# AP Statistics FRQ

#### Audentes

##### Junior Member

I understand how to do Part A. For Part B, am I supposed to use a chi-square test for goodness-of-fit based on expected counts where 400-500 and 500-600 are each supposed to be 34% of 250 (85) and etc. to compare this to the normal distribution? Then the outer columns as 0.11*250 and 0.05*250, respectively? If I do this, I get a P value of 0 which means rejection of the null. Just would like to know if I'm doing this right.

And for Part C, I set up (249)(114.4)^2 / sd^2 = 207.2 and (249)(114.4)^2 / sd^2 = 294.6 to get an interval of 105.22 to 125.43.

Thanks
Audentes

Do you know how to compute the Chi-Square statistics?
$\chi^2= \sum\dfrac{(O_i-E_i)^2}{E_i}$
where [imath]O_i[/imath] is the observed frequency and [imath]E_i[/imath] is the expected frequency. [imath][/imath]

Do you know how to compute the Chi-Square statistics?
$\chi^2= \sum\dfrac{(O_i-E_i)^2}{E_i}$
where [imath]O_i[/imath] is the observed frequency and [imath]E_i[/imath] is the expected frequency. [imath][/imath]
Yes, it gives me a x2 value of approx. 81.05 which corresponds to a P-value of 0

I got a different value for [imath]\chi^2[/imath]. How you did compute the expected frequency?

Oh Noooo!! I entered 8 in my calculator instead of 82 for 500-600's observed value..
I just did it by hand and discovered this. Now I have a x2 value of 11.40538 and a p-value of 0.044.
I got a different value for [imath]\chi^2[/imath]. How you did compute the expected frequency?

Oh Noooo!! I entered 8 in my calculator instead of 82 for 500-600's observed value..
I just did it by hand and discovered this. Now I have a x2 value of 11.40538 and a p-value of 0.044.
I have slightly different answer by mostly likely due to rounding error. Can you draw the conclusion of the hypo test?

I have slightly different answer by mostly likely due to rounding error. Can you draw the conclusion of the hypo test?
Because the p-value 0.044 is less than the typical significance values of 0.05 and 0.10, we reject HsubO. There is convincing evidence that the population of SAT math scores is not normally distributed.

Is this correct?

Because the p-value 0.044 is less than the typical significance values of 0.05 and 0.10, we reject HsubO. There is convincing evidence that the population of SAT math scores is not normally distributed.

Is this correct?
You should note that this is a two-tailed test so you need to find the critical value of both lower and upper tail.
Secondly, alpha are chosen before hand not after the test. The second part didn't clearly state what is the alpha level, but mostly likely they're assuming alpha = 5%. This means you need to find the critical values of the 2.5% and 97.5%. If the value is between the 2 critical values, then you fail to reject the null hypo.

You should note that this is a two-tailed test so you need to find the critical value of both lower and upper tail.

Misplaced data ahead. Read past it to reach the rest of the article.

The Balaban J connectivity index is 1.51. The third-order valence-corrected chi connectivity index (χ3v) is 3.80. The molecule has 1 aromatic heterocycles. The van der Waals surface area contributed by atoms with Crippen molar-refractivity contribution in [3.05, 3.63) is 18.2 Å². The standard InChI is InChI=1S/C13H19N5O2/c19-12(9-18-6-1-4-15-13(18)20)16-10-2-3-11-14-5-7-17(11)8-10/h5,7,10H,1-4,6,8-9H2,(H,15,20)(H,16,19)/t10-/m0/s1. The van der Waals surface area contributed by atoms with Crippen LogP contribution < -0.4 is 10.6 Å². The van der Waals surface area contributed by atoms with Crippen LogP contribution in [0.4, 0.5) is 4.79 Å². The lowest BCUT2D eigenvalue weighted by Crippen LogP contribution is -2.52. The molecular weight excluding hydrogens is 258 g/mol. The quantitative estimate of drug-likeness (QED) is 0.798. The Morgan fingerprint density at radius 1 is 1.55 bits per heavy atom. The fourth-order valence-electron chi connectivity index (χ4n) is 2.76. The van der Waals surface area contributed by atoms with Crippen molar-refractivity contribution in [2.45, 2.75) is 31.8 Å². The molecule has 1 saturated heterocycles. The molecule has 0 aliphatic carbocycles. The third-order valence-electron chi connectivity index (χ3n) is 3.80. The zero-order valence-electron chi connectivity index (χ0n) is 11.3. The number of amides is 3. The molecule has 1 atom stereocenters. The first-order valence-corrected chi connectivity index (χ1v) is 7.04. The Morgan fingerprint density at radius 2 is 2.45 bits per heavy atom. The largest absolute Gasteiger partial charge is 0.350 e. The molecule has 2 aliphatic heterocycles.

Secondly, alpha are chosen before hand not after the test. The second part didn't clearly state what is the alpha level, but mostly likely they're assuming alpha = 5%. This means you need to find the critical values of the 2.5% and 97.5%. If the value is between the 2 critical values, then you fail to reject the null hypo.
Am I multiplying the p-value by 2, or am I finding the critical values on the x2 table and determining if the x2 value of 11.40 falls in between?

Am I multiplying the p-value by 2, or am I finding the critical values on the x2 table and determining if the x2 value of 11.40 falls in between?
Find the value of 2.5% and 97.5% with the corresponding df. If 11.4 falls between the 2 then fail to reject. Else, reject the null.

df=5 with tail probability of 0.025 gives a x2 value of 12.83. So 11.4 is between -12.83 and 12.83, meaning fail to reject?
Find the value of 2.5% and 97.5% with the corresponding df. If 11.4 falls between the 2 then fail to reject. Else, reject the null.

My table tells me the upper cv is .831. Not sure what you're using to get the Chi-square distribution.

It doesn't look like they give you 97.5%. I'm not sue how you're supposed to conclude the result. The chi-square distribution is not symmetrical, unlike the normal distribution.

It doesn't look like they give you 97.5%. I'm not sue how you're supposed to conclude the result. The chi-square distribution is not symmetrical, unlike the normal distribution.
Alright, thank you for looking into it. Do you know if I could find it on the Casio fx-9750 Giii?

Also, if you could verify my approach to Part C, that would be great!

I suspect they're only want you to use right-tailed for part b), which is wrong in my opinion. But what you said in #7 would be correct under one-tailed test.

Here are the steps for part c).
1) Find [imath]s^2[/imath]
2) Find [imath]\sigma^2_1[/imath] and [imath]\sigma^2_2[/imath] from the given [imath]\chi^2_1[/imath] and [imath]\chi^2_2[/imath]
3) This gives you the upper and lower bounds of [imath]\sigma^2[/imath]

I suspect they're only want you to use right-tailed for part b), which is wrong in my opinion. But what you said in #7 would be correct under one-tailed test.

Here are the steps for part c).
1) Find [imath]s^2[/imath]
2) Find [imath]\sigma^2_1[/imath] and [imath]\sigma^2_2[/imath] from the given [imath]\chi^2_1[/imath] and [imath]\chi^2_2[/imath]
3) This gives you the upper and lower bounds of [imath]\sigma^2[/imath]
Okay, thank you so much.

Okay, thank you so much.